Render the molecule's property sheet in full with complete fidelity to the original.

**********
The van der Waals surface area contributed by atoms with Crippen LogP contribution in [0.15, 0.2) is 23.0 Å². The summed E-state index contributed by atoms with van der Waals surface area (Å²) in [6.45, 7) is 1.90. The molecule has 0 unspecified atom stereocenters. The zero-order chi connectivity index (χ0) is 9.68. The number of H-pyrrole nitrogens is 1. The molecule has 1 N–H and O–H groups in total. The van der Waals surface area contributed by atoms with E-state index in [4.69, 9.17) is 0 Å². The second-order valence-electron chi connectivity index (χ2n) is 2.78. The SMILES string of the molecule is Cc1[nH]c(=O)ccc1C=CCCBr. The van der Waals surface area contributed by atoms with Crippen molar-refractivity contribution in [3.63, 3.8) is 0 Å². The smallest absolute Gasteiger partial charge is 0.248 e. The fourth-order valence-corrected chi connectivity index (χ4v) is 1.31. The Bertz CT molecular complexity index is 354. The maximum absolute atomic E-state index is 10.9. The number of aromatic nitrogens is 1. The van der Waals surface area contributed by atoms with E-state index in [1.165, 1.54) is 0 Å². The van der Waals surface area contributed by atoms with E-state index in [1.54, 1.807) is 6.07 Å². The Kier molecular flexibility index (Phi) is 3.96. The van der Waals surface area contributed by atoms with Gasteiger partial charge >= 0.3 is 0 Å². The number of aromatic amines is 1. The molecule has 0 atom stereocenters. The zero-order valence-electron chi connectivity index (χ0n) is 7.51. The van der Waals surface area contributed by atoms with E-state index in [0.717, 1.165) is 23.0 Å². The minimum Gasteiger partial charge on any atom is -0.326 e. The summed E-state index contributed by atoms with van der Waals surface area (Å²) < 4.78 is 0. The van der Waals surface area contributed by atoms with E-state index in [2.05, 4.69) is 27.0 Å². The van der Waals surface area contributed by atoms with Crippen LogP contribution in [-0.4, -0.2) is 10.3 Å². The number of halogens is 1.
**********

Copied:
The van der Waals surface area contributed by atoms with Crippen LogP contribution in [0.15, 0.2) is 23.0 Å². The summed E-state index contributed by atoms with van der Waals surface area (Å²) in [6.45, 7) is 1.90. The molecule has 0 unspecified atom stereocenters. The zero-order chi connectivity index (χ0) is 9.68. The number of H-pyrrole nitrogens is 1. The molecule has 1 N–H and O–H groups in total. The van der Waals surface area contributed by atoms with E-state index in [4.69, 9.17) is 0 Å². The second-order valence-electron chi connectivity index (χ2n) is 2.78. The SMILES string of the molecule is Cc1[nH]c(=O)ccc1C=CCCBr. The van der Waals surface area contributed by atoms with Crippen molar-refractivity contribution in [3.63, 3.8) is 0 Å². The smallest absolute Gasteiger partial charge is 0.248 e. The fourth-order valence-corrected chi connectivity index (χ4v) is 1.31. The Bertz CT molecular complexity index is 354. The maximum absolute atomic E-state index is 10.9. The number of aromatic nitrogens is 1. The van der Waals surface area contributed by atoms with E-state index in [1.165, 1.54) is 0 Å². The van der Waals surface area contributed by atoms with E-state index in [1.54, 1.807) is 6.07 Å². The Kier molecular flexibility index (Phi) is 3.96. The van der Waals surface area contributed by atoms with Gasteiger partial charge >= 0.3 is 0 Å². The number of aromatic amines is 1. The molecule has 0 atom stereocenters. The zero-order valence-electron chi connectivity index (χ0n) is 7.51. The van der Waals surface area contributed by atoms with E-state index in [0.717, 1.165) is 23.0 Å². The minimum Gasteiger partial charge on any atom is -0.326 e. The summed E-state index contributed by atoms with van der Waals surface area (Å²) < 4.78 is 0. The van der Waals surface area contributed by atoms with E-state index in [2.05, 4.69) is 27.0 Å². The van der Waals surface area contributed by atoms with Crippen LogP contribution in [-0.4, -0.2) is 10.3 Å². The number of halogens is 1.